For the latest issue of anthropologies, we’re taking a look at the ever contentious subject of climate change. Over the next week or so, we will be posting individual essays from our contributors. At the end we will post the issue in its entirety. Please share, and feel free to post your thoughts and comments. Here’s the introduction, written by Jeremy Trombley, the co-editor for this issue. You can contact him on Twitter here: @jmtrombley. Thanks Jeremy for all of your help putting this issue together! –R.A.
The climate is changing. Oceans are rising, glaciers melting, animals migrating to more hospitable environments, people struggling to understand, resist, and adapt. But solutions seem far off, and many seem reluctant to change their lives to prevent the worst-case scenarios. Even those who are aware and accepting of the science underlying climate change are often unwilling to look the realities in the face – the extent to which the world could be changed, the apparent inevitability of the process, the feedback loops that could escalate climate change beyond even our most dire predictions. Scientists who study the environmental effects of climate change – past, present, and future – struggle to comprehend the extent and intensity of its effects. It can be disheartening, even hopeless, but time moves on and ever-increasing amounts of CO2 are being pumped into the atmosphere on a daily basis. What can be done? What should be done? How do we even begin to answer these questions? This is what the essays in this issue explore from an anthropological lens.
Anthropologists are at the forefront of studying the “human dimensions” of climate and environmental change– although not always in the same form, it has been a major topic of ethnographic research since the early years of the discipline (Kroeber 1947; Steward 1972). Recently, with the release of the AAA statement on climate change (Fiske et al. 2014), it has become solidified as an important concern not just for a handful of anthropologists specializing in the topic, but for the discipline as a whole. And yet, despite this interest, everything about climate change goes against our disciplinary norms.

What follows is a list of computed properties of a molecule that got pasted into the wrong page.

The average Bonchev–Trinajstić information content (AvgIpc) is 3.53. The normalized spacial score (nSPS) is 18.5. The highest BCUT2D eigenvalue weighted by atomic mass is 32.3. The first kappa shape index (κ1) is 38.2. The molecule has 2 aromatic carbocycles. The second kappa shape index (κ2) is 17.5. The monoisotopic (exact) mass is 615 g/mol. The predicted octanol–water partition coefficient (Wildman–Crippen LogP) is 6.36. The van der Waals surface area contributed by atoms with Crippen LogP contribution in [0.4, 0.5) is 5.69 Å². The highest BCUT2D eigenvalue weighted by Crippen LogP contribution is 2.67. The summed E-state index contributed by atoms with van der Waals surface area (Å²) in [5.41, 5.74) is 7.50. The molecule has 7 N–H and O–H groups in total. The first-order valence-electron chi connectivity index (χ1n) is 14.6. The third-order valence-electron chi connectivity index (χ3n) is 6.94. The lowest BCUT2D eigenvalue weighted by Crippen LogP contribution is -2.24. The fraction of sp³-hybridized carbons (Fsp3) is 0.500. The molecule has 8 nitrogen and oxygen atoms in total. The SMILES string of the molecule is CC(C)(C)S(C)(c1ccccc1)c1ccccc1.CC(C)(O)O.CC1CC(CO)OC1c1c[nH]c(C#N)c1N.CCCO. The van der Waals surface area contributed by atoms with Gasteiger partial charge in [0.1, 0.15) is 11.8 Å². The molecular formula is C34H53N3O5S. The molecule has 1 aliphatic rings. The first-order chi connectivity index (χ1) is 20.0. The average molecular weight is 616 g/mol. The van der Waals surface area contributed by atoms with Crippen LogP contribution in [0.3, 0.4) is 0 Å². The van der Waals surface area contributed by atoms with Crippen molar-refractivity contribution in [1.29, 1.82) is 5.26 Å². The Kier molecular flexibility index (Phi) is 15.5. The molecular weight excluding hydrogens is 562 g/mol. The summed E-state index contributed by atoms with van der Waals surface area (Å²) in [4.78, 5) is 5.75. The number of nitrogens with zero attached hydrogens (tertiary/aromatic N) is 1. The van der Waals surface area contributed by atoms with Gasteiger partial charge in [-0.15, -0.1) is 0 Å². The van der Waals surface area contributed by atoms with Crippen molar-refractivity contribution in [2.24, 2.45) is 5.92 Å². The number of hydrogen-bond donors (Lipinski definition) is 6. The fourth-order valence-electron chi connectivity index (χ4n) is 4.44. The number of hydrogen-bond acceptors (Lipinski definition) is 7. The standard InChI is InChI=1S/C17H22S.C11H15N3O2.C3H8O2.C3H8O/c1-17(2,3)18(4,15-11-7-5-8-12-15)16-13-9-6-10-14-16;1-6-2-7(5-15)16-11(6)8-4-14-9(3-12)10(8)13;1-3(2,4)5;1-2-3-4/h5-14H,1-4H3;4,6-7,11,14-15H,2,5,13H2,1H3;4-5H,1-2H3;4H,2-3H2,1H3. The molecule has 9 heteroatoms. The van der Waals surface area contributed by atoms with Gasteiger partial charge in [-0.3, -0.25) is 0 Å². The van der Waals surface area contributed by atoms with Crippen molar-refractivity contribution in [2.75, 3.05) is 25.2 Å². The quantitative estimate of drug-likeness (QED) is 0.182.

Where anthropologists tend to focus on specific peoples in specific places, the effects of climate change are global and universal. Although the effects on people will vary depending on geography, climate, subsistence, cultural perspectives, socio-economic status, racial and ethnic background, gender, and so on, we will all feel its effects and we will all need to contend with change. Whereas anthropologists tend to make use of qualitative methods and data, climate science is driven by some of the most complex quantitative machinery the world has ever seen in the form of Global Circulation Models and climate science (Edwards 2010). Finally, where anthropologists prefer long-term research allowing us to deeply understand the complexities of the communities with whom we work, climate change demands an immediate and rapid response. Nothing short of everything will do.